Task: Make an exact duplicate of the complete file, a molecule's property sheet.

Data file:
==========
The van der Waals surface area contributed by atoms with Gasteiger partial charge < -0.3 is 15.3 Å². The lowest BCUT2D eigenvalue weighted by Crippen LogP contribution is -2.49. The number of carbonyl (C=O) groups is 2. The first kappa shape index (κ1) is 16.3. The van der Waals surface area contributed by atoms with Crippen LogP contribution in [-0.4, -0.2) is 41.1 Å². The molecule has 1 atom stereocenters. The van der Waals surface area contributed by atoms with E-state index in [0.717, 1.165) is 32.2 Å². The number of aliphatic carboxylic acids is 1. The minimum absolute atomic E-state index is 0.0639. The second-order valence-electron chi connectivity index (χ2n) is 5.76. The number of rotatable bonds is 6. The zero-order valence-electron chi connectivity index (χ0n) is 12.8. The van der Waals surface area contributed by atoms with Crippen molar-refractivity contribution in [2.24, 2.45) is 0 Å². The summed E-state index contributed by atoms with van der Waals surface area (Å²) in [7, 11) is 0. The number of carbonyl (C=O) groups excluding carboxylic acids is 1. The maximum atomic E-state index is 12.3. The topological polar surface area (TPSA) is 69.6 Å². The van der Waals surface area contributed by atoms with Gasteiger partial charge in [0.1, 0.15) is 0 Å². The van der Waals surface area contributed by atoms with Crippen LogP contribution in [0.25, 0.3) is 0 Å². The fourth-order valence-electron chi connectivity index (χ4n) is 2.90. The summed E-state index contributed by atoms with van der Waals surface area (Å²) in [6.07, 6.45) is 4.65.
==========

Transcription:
The van der Waals surface area contributed by atoms with Gasteiger partial charge < -0.3 is 15.3 Å². The lowest BCUT2D eigenvalue weighted by Crippen LogP contribution is -2.49. The number of carbonyl (C=O) groups is 2. The first kappa shape index (κ1) is 16.3. The van der Waals surface area contributed by atoms with Crippen LogP contribution in [-0.4, -0.2) is 41.1 Å². The molecule has 1 atom stereocenters. The van der Waals surface area contributed by atoms with E-state index in [0.717, 1.165) is 32.2 Å². The number of aliphatic carboxylic acids is 1. The minimum absolute atomic E-state index is 0.0639. The second-order valence-electron chi connectivity index (χ2n) is 5.76. The number of rotatable bonds is 6. The zero-order valence-electron chi connectivity index (χ0n) is 12.8. The van der Waals surface area contributed by atoms with Crippen molar-refractivity contribution in [2.24, 2.45) is 0 Å². The summed E-state index contributed by atoms with van der Waals surface area (Å²) in [7, 11) is 0. The number of carbonyl (C=O) groups excluding carboxylic acids is 1. The maximum atomic E-state index is 12.3. The topological polar surface area (TPSA) is 69.6 Å². The van der Waals surface area contributed by atoms with Gasteiger partial charge in [0.1, 0.15) is 0 Å². The van der Waals surface area contributed by atoms with Crippen LogP contribution in [0.25, 0.3) is 0 Å². The fourth-order valence-electron chi connectivity index (χ4n) is 2.90. The summed E-state index contributed by atoms with van der Waals surface area (Å²) in [6.07, 6.45) is 4.65.